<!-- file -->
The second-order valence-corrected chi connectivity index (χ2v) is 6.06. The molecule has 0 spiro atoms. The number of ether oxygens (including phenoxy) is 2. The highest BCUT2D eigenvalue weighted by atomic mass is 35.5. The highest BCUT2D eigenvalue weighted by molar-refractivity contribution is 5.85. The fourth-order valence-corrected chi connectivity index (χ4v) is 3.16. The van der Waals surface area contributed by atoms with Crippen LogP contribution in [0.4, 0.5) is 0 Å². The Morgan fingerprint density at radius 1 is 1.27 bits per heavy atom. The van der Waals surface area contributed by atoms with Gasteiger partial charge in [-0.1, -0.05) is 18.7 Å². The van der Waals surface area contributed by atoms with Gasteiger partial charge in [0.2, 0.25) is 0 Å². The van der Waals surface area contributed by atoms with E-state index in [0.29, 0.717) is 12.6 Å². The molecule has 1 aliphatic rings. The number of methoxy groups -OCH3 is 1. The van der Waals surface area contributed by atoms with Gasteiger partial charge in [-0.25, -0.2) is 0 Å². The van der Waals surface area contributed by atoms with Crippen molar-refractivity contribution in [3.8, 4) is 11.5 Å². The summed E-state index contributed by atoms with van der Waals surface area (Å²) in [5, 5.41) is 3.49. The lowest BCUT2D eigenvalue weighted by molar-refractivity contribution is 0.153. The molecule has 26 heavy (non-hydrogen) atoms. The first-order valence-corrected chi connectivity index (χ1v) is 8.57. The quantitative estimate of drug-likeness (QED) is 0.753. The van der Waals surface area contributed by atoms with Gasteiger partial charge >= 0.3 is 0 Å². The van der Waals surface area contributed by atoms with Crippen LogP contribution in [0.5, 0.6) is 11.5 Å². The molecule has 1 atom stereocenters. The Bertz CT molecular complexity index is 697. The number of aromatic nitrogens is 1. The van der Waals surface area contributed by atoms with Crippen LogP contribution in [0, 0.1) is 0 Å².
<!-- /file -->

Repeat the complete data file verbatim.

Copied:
The second-order valence-corrected chi connectivity index (χ2v) is 6.06. The molecule has 0 spiro atoms. The number of ether oxygens (including phenoxy) is 2. The highest BCUT2D eigenvalue weighted by atomic mass is 35.5. The highest BCUT2D eigenvalue weighted by molar-refractivity contribution is 5.85. The fourth-order valence-corrected chi connectivity index (χ4v) is 3.16. The van der Waals surface area contributed by atoms with Crippen LogP contribution in [0.4, 0.5) is 0 Å². The Morgan fingerprint density at radius 1 is 1.27 bits per heavy atom. The van der Waals surface area contributed by atoms with Gasteiger partial charge in [-0.1, -0.05) is 18.7 Å². The van der Waals surface area contributed by atoms with Gasteiger partial charge in [0.2, 0.25) is 0 Å². The van der Waals surface area contributed by atoms with E-state index in [0.29, 0.717) is 12.6 Å². The molecule has 1 aliphatic rings. The number of methoxy groups -OCH3 is 1. The van der Waals surface area contributed by atoms with Gasteiger partial charge in [-0.25, -0.2) is 0 Å². The van der Waals surface area contributed by atoms with Crippen molar-refractivity contribution in [3.8, 4) is 11.5 Å². The summed E-state index contributed by atoms with van der Waals surface area (Å²) in [5, 5.41) is 3.49. The lowest BCUT2D eigenvalue weighted by molar-refractivity contribution is 0.153. The molecule has 26 heavy (non-hydrogen) atoms. The first-order valence-corrected chi connectivity index (χ1v) is 8.57. The quantitative estimate of drug-likeness (QED) is 0.753. The van der Waals surface area contributed by atoms with Gasteiger partial charge >= 0.3 is 0 Å². The van der Waals surface area contributed by atoms with Crippen LogP contribution in [0.5, 0.6) is 11.5 Å². The molecule has 1 atom stereocenters. The Bertz CT molecular complexity index is 697. The number of aromatic nitrogens is 1. The van der Waals surface area contributed by atoms with Crippen LogP contribution in [0, 0.1) is 0 Å².